I must confess that I have never enjoyed the off-stage antics of entertainers as I have since Trump was elected. I no longer need to suspend my imagination when, aware of their real personalities, I watch them acting in a way that is completely at odds with their real personalities.
Hollywood is the home of faux reality, a society of faux marriages, faux outrage, walled estates and armed guards. From that protective enclave, Hollywood spewed spontaneous faux outrage at Trump’s border wall. And, seriously, you must remember the faux outrage of the English entertainers who gaslighted the British public over Brexit by promising shortages of food, medicine, employment and investment. Help! The sky will really fall in this time!
Perhaps medical science will discover one day that even appearing on television will so lobotomise a person that they will become convinced that they possess an encyclopedic knowledge that qualifies them to advise on any topic? Wasn’t it Hollywood that called for greater gun control when almost every film has one gunfight in which the good guy shoots twice as many as the man in black? Is it racist that Jackie Chan is denied a gun and must use only his hands and feet?
Ricky Gervais obviously thought the hypocrisy so self-evident that he told a ballroom overfull with over-rich, Hollywood A-listers – the sort who take private jets to climate conferences — exactly what he thought about them: “You know nothing about the real world. Most of you spent less time in school than Greta Thunberg.” That took courage; to sacrifice a future paying gig on the altar of truth.
However, if you are still in doubt about celebrity neural capacity, just consider the difference between lines delivered by actors that are written by other people, and the lines delivered by actors that they, themselves, wrote. You can almost hear their neurons grinding corn.
First, there is the erudite, anti-Trump, George Clooney, who as attorney Miles Massey in Intolerable Cruelty advises his client exactly what the scriptwriters told him to say: “So you propose, despite demonstrable infidelity on your part, your unoffending wife should be tossed out on her ear.” There is a moral concern in this reprimand.
Then there is George Clooney, the self-described door to door insurance salesman, who when repeating his own writing lines, describes Donald Trump: “as a guy who takes a shit in a gold toilet;” and “who lives in a gold tower, when I see him say ‘Hollywood elite’; Hollywood elite? I don’t have a star on Hollywood Boulevard, Donald Trump has a star on Hollywood Boulevard! Fuck you!” Nothing moral there.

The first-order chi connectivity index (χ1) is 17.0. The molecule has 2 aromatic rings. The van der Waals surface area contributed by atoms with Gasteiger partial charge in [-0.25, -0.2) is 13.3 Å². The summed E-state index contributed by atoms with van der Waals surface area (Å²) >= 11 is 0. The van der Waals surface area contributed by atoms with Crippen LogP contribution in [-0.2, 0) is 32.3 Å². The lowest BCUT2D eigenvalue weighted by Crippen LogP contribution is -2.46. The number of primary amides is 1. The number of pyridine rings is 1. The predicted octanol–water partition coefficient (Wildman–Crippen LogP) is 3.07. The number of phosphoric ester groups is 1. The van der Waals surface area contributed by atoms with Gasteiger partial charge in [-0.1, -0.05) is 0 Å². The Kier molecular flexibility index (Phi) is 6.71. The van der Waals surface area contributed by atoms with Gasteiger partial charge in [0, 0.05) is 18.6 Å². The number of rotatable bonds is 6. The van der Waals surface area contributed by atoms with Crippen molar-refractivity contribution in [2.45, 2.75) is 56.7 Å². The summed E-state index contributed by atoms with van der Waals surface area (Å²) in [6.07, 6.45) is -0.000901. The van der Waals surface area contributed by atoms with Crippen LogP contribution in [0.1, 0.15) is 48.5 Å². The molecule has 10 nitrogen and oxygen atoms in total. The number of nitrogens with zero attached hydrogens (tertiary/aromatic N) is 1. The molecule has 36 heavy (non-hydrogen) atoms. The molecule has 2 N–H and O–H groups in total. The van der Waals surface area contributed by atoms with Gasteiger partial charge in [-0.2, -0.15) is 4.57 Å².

Another favourite of mine is Cher who once sang a song while sitting astride the barrel of a 14-inch cannon on the US battleship, Missouri. Men died on and from that ship but for Cher it was an opportunity as a prop for sex. Cher starred in a movie named Mermaids and her scrip writer presciently had her say: “I don’t always know what I’m doing. It’s not as if you and your sister came with a book of instructions.” She seemed so understanding of her own shortcomings as a mother.
Cher became unhinged by Donald Trump’s presidency. So much so that she attributed all the deaths in the world to him in one unhinged rant: “There’s a blame 4 killing someone…its called “murder”. if you murder more than one person you are a mass murderer. there are many punishments for different degrees of murder, but when someone “knowingly “murders people… the punishment is death. Trump’s a mass murderer…” I suddenly feel sorry for Sony Bono.
But things are just as bad in Old Blighty where that theatrical master, Hugh Grant, who once compared his own “profound narcissistic and sociopathic character in HBO’s The Undoing to President Trump, repeated his marriage proposal to Julie from the movie Sense and Sensibility, written, ostensibly, by Jane Austin, so gracefully: “I’ve come here with no expectations only to profess now that I am at liberty to do so that my heart is and always will be, yours.”
But those were the words of Austin. Mr Jekyll emerged when the words of Grant were directed at Boris Johnson after the UK PM announced the commencement of a negotiated exit from the European Union: “You will not fuck with my children’s future. You will not destroy the freedoms my grandfather fought two world wars to defend. Fuck off you over-promoted rubber bath toy. Britain is revolted by you and you little gang of masturbatory prefects.” Hugh was an Oxford alumnus — modern education for ya, ain’t it.
The US is facing three significant problems at the moment, each the result of Biden’s weak presidency: Russia is massing troops on Ukraine’s border for an invasion; China is rehearsing an invasion of Taiwan, and the teeming masses from Central America are swarming into the US from Mexico because there is no border. What have the Hollywood elite to say about them? Nothing!
Meanwhile, Hugh Grant’s emotional collapse over Brexit continues to be ignored in the genuine belief that that will be successful. A trial of that treatment to Hollywood was cancelled due to a timing conflict with the Oscars.
Dr David Long is a retired solicitor and economist.
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